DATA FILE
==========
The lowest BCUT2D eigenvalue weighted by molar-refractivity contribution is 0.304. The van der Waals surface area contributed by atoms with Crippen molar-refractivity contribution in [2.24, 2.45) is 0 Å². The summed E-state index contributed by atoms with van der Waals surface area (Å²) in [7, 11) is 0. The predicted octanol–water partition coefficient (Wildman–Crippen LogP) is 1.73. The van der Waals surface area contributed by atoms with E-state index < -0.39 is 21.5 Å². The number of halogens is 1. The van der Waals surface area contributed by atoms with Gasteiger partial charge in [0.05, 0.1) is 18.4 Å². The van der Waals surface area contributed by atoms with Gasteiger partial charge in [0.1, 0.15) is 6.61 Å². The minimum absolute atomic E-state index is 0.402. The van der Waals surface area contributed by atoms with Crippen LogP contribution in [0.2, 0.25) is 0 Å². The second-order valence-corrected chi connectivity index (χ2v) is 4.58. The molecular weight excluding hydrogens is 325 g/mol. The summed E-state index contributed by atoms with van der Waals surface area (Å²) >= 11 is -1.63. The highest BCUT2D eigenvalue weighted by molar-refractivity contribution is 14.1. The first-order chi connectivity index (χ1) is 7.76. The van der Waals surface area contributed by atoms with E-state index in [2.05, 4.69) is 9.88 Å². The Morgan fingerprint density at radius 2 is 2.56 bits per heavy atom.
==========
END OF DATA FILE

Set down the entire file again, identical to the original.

The lowest BCUT2D eigenvalue weighted by molar-refractivity contribution is 0.304. The van der Waals surface area contributed by atoms with Crippen molar-refractivity contribution in [2.24, 2.45) is 0 Å². The summed E-state index contributed by atoms with van der Waals surface area (Å²) in [7, 11) is 0. The predicted octanol–water partition coefficient (Wildman–Crippen LogP) is 1.73. The van der Waals surface area contributed by atoms with E-state index < -0.39 is 21.5 Å². The number of halogens is 1. The van der Waals surface area contributed by atoms with Gasteiger partial charge in [0.05, 0.1) is 18.4 Å². The van der Waals surface area contributed by atoms with Gasteiger partial charge in [0.1, 0.15) is 6.61 Å². The minimum absolute atomic E-state index is 0.402. The van der Waals surface area contributed by atoms with Crippen LogP contribution in [0.2, 0.25) is 0 Å². The second-order valence-corrected chi connectivity index (χ2v) is 4.58. The molecular weight excluding hydrogens is 325 g/mol. The summed E-state index contributed by atoms with van der Waals surface area (Å²) >= 11 is -1.63. The highest BCUT2D eigenvalue weighted by molar-refractivity contribution is 14.1. The first-order chi connectivity index (χ1) is 7.76. The van der Waals surface area contributed by atoms with E-state index in [2.05, 4.69) is 9.88 Å². The Morgan fingerprint density at radius 2 is 2.56 bits per heavy atom.